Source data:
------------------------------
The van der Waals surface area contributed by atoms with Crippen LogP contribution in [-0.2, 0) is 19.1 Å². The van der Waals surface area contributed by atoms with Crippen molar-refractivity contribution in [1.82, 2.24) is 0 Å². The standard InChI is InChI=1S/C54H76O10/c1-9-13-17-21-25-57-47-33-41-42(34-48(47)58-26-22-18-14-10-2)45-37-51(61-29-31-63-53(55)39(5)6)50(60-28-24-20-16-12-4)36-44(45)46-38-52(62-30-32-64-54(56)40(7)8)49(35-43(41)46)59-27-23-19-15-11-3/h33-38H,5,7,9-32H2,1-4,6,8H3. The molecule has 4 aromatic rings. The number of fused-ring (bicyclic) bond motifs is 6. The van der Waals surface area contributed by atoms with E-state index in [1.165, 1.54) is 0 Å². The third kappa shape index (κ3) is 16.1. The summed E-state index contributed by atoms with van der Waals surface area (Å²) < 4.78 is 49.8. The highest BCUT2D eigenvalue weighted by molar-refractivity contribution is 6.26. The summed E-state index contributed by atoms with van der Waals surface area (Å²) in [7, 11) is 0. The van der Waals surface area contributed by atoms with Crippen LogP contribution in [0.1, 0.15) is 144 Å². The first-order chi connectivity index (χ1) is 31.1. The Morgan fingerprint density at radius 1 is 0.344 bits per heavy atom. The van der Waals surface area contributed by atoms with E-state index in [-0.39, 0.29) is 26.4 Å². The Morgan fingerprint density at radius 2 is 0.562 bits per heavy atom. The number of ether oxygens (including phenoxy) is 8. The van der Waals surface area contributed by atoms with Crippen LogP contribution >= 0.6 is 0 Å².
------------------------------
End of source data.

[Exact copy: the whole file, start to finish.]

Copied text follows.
The van der Waals surface area contributed by atoms with Crippen LogP contribution in [-0.2, 0) is 19.1 Å². The van der Waals surface area contributed by atoms with Crippen molar-refractivity contribution in [1.82, 2.24) is 0 Å². The standard InChI is InChI=1S/C54H76O10/c1-9-13-17-21-25-57-47-33-41-42(34-48(47)58-26-22-18-14-10-2)45-37-51(61-29-31-63-53(55)39(5)6)50(60-28-24-20-16-12-4)36-44(45)46-38-52(62-30-32-64-54(56)40(7)8)49(35-43(41)46)59-27-23-19-15-11-3/h33-38H,5,7,9-32H2,1-4,6,8H3. The molecule has 4 aromatic rings. The number of fused-ring (bicyclic) bond motifs is 6. The van der Waals surface area contributed by atoms with E-state index in [1.165, 1.54) is 0 Å². The third kappa shape index (κ3) is 16.1. The summed E-state index contributed by atoms with van der Waals surface area (Å²) < 4.78 is 49.8. The highest BCUT2D eigenvalue weighted by molar-refractivity contribution is 6.26. The summed E-state index contributed by atoms with van der Waals surface area (Å²) in [7, 11) is 0. The van der Waals surface area contributed by atoms with Crippen LogP contribution in [0.1, 0.15) is 144 Å². The first-order chi connectivity index (χ1) is 31.1. The Morgan fingerprint density at radius 1 is 0.344 bits per heavy atom. The van der Waals surface area contributed by atoms with E-state index in [-0.39, 0.29) is 26.4 Å². The Morgan fingerprint density at radius 2 is 0.562 bits per heavy atom. The number of ether oxygens (including phenoxy) is 8. The van der Waals surface area contributed by atoms with Crippen LogP contribution >= 0.6 is 0 Å².